Looking forward to the challenges facing the land-based sector in the year ahead, it is interesting to look back to the fact that the inspiration for the founders of the CLA was a pamphlet written some 110 years ago by Algernon Turnor titled ‘Land and the Social Problem’.

Turner, who been a private Secretary to Benjamin Disraeli when he was Prime Minister, argued that British agriculture was going through a time of huge change which rather strikes a chord.

The political backdrop at that time was a debate about whether or not Britain should pursue more free trade agreements with countries in far-flung regions or whether we should integrate more closely with our European partners.

At the same time as Algernon was making the case for this period of change, he also criticised politicians for their failure to provide sufficient leadership when it came to charting a clear course for those who own, manage and work on the land.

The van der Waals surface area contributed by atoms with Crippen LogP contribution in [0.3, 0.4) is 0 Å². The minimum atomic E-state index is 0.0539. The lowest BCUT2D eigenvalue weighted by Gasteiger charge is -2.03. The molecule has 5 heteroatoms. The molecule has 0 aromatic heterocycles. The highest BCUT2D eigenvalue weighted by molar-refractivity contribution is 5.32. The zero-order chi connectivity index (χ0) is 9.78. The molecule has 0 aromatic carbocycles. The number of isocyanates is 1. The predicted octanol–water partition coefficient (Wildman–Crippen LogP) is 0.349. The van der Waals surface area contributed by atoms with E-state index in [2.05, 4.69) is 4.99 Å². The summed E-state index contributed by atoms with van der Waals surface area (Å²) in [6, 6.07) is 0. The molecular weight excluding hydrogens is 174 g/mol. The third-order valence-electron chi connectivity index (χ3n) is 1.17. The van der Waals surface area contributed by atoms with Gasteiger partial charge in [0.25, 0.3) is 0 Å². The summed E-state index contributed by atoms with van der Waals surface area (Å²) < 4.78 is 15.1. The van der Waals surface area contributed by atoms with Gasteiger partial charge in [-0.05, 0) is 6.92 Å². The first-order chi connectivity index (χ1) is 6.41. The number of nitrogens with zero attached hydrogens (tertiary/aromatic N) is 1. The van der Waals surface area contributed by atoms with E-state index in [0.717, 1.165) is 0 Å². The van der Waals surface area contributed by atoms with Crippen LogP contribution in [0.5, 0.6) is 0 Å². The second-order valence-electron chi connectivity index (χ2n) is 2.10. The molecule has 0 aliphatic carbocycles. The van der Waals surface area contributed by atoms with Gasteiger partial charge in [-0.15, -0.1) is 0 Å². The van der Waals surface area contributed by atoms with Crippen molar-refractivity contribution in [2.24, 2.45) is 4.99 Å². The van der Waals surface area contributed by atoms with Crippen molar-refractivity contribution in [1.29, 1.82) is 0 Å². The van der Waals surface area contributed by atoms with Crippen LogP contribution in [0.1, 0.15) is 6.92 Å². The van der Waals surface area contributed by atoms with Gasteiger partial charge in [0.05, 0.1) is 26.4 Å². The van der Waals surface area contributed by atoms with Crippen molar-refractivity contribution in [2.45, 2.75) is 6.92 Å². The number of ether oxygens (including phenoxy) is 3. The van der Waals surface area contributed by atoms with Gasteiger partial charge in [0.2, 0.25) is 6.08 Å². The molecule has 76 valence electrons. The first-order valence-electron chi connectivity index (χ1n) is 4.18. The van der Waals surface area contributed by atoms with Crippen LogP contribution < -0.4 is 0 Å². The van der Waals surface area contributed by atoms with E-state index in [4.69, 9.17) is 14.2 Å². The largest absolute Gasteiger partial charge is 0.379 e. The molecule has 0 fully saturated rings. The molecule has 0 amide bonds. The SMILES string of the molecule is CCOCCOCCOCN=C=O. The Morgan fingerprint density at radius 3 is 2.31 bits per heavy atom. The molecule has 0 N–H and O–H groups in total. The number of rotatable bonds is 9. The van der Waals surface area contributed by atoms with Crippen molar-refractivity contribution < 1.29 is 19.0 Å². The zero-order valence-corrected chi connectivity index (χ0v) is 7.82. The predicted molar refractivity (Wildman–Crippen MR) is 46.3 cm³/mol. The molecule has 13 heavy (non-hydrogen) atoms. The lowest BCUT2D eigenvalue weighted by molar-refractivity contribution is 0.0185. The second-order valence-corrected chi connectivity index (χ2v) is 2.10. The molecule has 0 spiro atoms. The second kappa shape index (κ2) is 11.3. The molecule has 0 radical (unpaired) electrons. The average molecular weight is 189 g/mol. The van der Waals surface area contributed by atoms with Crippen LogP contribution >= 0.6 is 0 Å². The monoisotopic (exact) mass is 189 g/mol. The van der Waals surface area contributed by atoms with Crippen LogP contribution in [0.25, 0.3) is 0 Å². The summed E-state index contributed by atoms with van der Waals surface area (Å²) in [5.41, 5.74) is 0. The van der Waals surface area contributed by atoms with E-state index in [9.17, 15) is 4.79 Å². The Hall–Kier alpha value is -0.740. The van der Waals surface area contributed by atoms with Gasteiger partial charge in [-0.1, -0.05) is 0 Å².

The question then is whether nothing has changed – or perhaps whether everything has changed and we are simply looking down the other end of the telescope.

Speaking at the CLA’s annual conference at the end of 2017, Secretary of State Michael Gove, highlighted the issue of exports in the food and drink market.

Currently those exports are worth £20bn a year with a further £110bn traded annually in the domestic market.

Gove’s challenge to the industry for the year ahead was to redouble its efforts to send great British produce abroad – something we in this part of the world are well placed to lead. But, the key factor that will weigh heavily on forward policy will be environmental issues.

There was no mistaking Gove’s commitment towards the environment and he spoke with passion about the perilous state of the nation’s soil, the decline over many years of farmland bird populations and the loss of flora and habitats.

These are things, he said, that the nation cares about, has invested in through agri-environment schemes and will continue to invest in - possibly increasingly in the future because protecting the environment was, he said, good for the economy, good for the countryside and good for tourism.

But the strongest message that rang right through the various speeches and presentations was a clear statement of confidence – of a commitment to investment and growth in land-based businesses an illustration that people believe there is a future in farming and land management – and that it can be profitable.

Happy New Year.